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Transcendent Experience and the Psychedelic Renaissance: A Conversation with the Co-Founders of the Emory Center for Psychedelics and Spirituality, Part 2

Anyone interested in mental health knows about the so-called psychedelic renaissance that has been gathering steam for the last half-decade. Compounds such as LSD and psilocybin lauded for their mind-expanding potential in the 60s, and then demonized for a generation, have returned to the scene with a vengeance, fueled by an increasing number of studies showing the remarkable therapeutic potential of these previously stigmatized substances.

While this psychedelic renaissance has been garnering all the headlines, a complimentary and far quieter revolution has also been occurring in medicine, which is the recognition of the importance of spirituality for health and disease. Along with a network of collaborators, the Department of Spiritual Health at Emory Healthcare has played a leadership role in this quieter revolution, training chaplains to implement evidence-based compassion-based practices for both patients and the clinicians who care for them.

In the first part of this podcast, Boadie Dunlop, MD, and George Grant, MDiv, PhD, joined host Dr. Charles Raison to provide an overview of the mission and vision of the newly-formed Emory Center for Psychedelics and Spirituality. In this second part of the podcast, Drs. Dunlop and Grant—co-founders of the new center—dive deeper into the role of spirituality in human health in general and in psychedelic-assisted therapy, or PAT, more specifically. A lively discussion ensues around a range of related topics, including spirituality as an evolved human capacity, strategies for enhancing the benefits and minimizing the risks of bringing spirituality more directly into healthcare and the need to explore the role of spirituality in PAT with novel scientific approaches. The podcast concludes with a provocative discussion of whether neurobiological understandings are really required to understand how to optimize the role of spirituality in PAT, or whether spirituality can be taken at face value as a phenomenon worthy of scientific study on its own terms.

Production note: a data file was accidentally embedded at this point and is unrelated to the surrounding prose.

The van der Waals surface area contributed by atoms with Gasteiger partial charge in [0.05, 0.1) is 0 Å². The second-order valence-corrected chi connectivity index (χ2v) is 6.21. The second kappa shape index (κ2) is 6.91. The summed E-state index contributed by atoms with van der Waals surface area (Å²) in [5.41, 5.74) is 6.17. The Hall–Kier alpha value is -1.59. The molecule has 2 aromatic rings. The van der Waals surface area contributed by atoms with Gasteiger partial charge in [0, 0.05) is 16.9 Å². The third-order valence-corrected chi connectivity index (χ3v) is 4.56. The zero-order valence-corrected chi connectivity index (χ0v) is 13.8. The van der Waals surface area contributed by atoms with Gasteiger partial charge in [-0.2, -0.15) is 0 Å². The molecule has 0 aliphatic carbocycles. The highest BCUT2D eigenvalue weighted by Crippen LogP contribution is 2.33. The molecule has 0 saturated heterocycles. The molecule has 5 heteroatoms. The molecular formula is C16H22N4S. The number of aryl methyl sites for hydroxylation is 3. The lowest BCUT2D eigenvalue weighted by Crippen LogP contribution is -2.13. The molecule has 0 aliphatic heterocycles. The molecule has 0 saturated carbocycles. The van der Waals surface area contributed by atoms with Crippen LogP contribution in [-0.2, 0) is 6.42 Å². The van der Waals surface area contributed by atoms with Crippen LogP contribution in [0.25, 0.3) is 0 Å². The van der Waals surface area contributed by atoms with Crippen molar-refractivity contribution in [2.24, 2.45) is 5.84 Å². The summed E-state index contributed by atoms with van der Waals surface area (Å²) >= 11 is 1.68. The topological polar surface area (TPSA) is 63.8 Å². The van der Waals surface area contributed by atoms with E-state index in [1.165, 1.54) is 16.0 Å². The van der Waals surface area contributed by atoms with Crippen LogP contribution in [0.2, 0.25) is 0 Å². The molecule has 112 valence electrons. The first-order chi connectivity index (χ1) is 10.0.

This episode is Part 2 in a two-part series.

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